J. Cole brings it home in his third studio album, 2014 Forest Hills Drive. Titled after the house he grew up in, the album tells a vulnerable story of adolescence and unfolds like a compilation of journal entries. Cole is born into an oppressive system, learns to measure his self-worth by success and ultimately realizes what’s important: “Love,” which he repeats as the album comes to a close — a corny but important sentiment packaged in utmost sincerity.
There is no question that the album is political, with lines such as “What’s the price for a black man life / I check the toe tag, not a zero in sight.” The lyrics turn existential as Cole focuses on individual liberation. He raps about love and hope and about tackling a corrupt system by living his life in a positive way. This year has seen a lot of empowering tracks, from Lil B’s “No Black Person is Ugly” to Kendrick’s “i.” Cole is not the first nor the last to say that our country lacks justice. But in an age when rap albums reach more ears than sermons, his voice has agency, so he preaches the timeless message.
“No such thing as a life better than yours,” Cole sings in the soulful “Love Yourz.” The production is smooth and precise, creating a rich platform for Cole’s soft, poignant voice to linger through each line. It’s a hopeful message in a moment when people are finally wide-eyed at the present value of a black man’s life in America. In August, when a white police officer shot and killed unarmed 18-year-old Mike Brown, Cole flew with his crew to Ferguson within a week of the shooting to march on the streets in solidarity.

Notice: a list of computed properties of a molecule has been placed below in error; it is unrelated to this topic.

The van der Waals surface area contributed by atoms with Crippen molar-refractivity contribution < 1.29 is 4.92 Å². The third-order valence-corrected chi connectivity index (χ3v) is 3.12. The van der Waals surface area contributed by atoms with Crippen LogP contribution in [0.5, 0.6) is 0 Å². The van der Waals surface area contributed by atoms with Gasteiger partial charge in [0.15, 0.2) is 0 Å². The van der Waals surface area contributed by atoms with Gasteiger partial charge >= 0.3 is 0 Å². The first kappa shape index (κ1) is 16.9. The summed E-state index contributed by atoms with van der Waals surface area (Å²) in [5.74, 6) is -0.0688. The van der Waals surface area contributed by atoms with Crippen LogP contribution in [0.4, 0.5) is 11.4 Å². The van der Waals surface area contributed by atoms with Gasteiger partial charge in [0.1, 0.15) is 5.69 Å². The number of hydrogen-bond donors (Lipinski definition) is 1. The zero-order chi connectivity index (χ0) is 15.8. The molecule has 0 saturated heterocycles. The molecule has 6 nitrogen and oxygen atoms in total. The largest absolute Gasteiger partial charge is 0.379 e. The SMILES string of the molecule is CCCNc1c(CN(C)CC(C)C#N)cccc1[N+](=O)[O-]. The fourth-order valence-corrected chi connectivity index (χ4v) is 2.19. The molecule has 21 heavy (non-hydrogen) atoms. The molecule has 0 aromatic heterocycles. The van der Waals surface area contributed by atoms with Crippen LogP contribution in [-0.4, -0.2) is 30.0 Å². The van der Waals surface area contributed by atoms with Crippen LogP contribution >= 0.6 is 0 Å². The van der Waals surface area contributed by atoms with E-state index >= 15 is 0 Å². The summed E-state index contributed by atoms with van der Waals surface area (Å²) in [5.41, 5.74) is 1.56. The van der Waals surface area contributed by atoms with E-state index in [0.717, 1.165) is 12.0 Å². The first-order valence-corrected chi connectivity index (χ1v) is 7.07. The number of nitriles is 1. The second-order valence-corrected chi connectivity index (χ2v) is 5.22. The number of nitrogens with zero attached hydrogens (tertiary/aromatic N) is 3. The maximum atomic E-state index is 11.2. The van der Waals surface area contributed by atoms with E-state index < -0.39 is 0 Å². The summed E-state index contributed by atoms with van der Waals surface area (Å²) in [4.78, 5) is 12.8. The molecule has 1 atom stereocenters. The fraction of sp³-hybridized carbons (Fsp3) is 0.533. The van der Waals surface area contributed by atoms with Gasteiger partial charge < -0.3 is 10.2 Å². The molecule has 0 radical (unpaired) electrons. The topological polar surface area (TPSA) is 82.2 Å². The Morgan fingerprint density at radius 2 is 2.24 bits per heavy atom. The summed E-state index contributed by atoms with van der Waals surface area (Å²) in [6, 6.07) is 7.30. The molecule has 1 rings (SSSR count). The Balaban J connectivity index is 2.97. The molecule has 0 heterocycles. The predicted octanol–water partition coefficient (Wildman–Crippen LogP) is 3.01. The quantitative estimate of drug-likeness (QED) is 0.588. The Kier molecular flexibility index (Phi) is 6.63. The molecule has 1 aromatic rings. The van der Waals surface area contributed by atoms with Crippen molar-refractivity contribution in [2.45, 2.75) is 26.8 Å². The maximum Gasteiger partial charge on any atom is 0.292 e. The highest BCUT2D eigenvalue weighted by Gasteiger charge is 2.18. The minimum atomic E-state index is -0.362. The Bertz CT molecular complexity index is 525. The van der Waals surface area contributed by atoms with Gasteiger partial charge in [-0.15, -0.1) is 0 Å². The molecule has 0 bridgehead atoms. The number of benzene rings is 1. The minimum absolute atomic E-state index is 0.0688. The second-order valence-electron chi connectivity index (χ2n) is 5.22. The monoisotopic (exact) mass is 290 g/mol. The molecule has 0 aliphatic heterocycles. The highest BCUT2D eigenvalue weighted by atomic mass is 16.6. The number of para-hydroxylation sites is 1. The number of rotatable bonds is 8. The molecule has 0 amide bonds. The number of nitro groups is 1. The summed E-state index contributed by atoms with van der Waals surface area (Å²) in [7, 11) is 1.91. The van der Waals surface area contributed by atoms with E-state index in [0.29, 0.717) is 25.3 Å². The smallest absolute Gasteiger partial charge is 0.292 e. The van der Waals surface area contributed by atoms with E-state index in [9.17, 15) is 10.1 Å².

In “Fire Squad,” one of the strongest tracks on the album, Cole starts off dissing other rappers and asserting his greatness. His claims might have been overreaching, but the track ultimately touches at something deeper. “History repeats itself, and that’s just how it goes,” he says, directly calling out cultural commodification of black music. If white rappers are winning Grammys, there’s no point in fighting for who is king. Cole concludes at the end of “Fire Squad” that we are all kings “of ourselves, first and foremost.”
The album also showcases Cole’s humorous, playful side. He flawlessly samples George W. Bush struggling to remember a common saying — fool me once, shame on you? — raps about putting a condom on for the first time and dedicates almost 15 minutes of the last track to thank everyone who has shown him support.
Hip-hop fans have seemed to either worship or discard J. Cole. But this album has proved that he has a story to tell — and one that’s worth listening to. “It’s called love,” he says in “G.O.M.D.” “Niggas don’t sing about it no more.”
2014 Forest Hills Drive is now available on iTunes and wherever CDs are sold.
Contact Anya Schultz at [email protected].